Analysis of sensitive questions across cultures: an application of multigroup item randomized response theory to sexual attitudes and behavior
Answers to sensitive questions are prone to social desirability bias. If not properly addressed, the validity of the research can be suspect. This article presents multigroup item randomized response theory (MIRRT) to measure self-reported sensitive topics across cultures. The method was specifically developed to reduce social desirability bias by making an a priori change in the design of the survey. The change involves the use of a randomization device (e.g., a die) that preserves participants' privacy at the item level. In cases where multiple items measure a higher level theoretical construct, the researcher could still make inferences at the individual level. The method can correct for under- and overreporting, even if both occur in a sample of individuals or across nations. We present and illustrate MIRRT in a nontechnical manner, provide WinBugs software code so that researchers can directly implement it, and present 2 cross-national studies in which it was applied. The first study compared nonstudent samples from 2 countries (total n = 927) on permissive sexual attitudes and risky sexual behavior and related these to individual-level characteristics such as the Big Five personality traits. The second study compared nonstudent samples from 17 countries (total n = 6,195) on risky sexual behavior and related these to individual-level characteristics, such as gender and age, and to country-level characteristics, such as sex ratio.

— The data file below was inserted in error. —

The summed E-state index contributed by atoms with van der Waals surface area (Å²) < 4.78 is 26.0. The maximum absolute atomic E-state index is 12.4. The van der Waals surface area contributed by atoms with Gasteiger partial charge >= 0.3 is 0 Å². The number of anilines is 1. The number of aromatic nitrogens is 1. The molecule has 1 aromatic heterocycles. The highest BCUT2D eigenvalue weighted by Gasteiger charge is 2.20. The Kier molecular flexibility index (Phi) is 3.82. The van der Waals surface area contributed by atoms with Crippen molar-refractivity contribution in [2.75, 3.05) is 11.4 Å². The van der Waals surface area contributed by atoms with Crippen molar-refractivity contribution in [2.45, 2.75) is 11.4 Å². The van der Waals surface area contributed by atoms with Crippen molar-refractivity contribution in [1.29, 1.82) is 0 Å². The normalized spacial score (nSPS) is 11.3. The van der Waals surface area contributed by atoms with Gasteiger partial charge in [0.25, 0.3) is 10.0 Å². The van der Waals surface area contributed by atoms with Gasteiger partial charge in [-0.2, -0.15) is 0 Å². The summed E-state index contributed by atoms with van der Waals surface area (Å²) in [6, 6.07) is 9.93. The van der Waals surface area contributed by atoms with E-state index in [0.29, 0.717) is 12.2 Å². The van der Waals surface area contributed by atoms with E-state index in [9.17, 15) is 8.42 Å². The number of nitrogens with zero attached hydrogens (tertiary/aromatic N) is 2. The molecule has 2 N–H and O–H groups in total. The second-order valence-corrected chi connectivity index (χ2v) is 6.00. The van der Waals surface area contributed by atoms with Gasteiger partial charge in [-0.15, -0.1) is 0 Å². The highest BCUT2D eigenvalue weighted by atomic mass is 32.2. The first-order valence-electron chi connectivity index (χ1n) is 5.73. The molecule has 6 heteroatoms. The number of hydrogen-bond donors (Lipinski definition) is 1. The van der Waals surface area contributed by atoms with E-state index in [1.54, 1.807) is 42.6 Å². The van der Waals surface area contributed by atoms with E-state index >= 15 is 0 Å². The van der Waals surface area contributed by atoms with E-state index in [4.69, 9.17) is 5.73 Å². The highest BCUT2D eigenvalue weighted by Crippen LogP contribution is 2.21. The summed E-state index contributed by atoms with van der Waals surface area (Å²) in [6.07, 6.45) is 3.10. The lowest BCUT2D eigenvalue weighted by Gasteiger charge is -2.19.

|Keywords||Attitudes, Bias, Cross cultural studies, Personality psychology, Personality traits, Research, Sex, Sexual behavior|
|Persistent URL||dx.doi.org/10.1037/a0029394, hdl.handle.net/1765/37935|
de Jong, M.G., Pieters, F.G.M., & Stremersch, S.. (2012). Analysis of sensitive questions across cultures: an application of multigroup item randomized response theory to sexual attitudes and behavior. Journal of Personality and Social Psychology, 103(3), 543–564. doi:10.1037/a0029394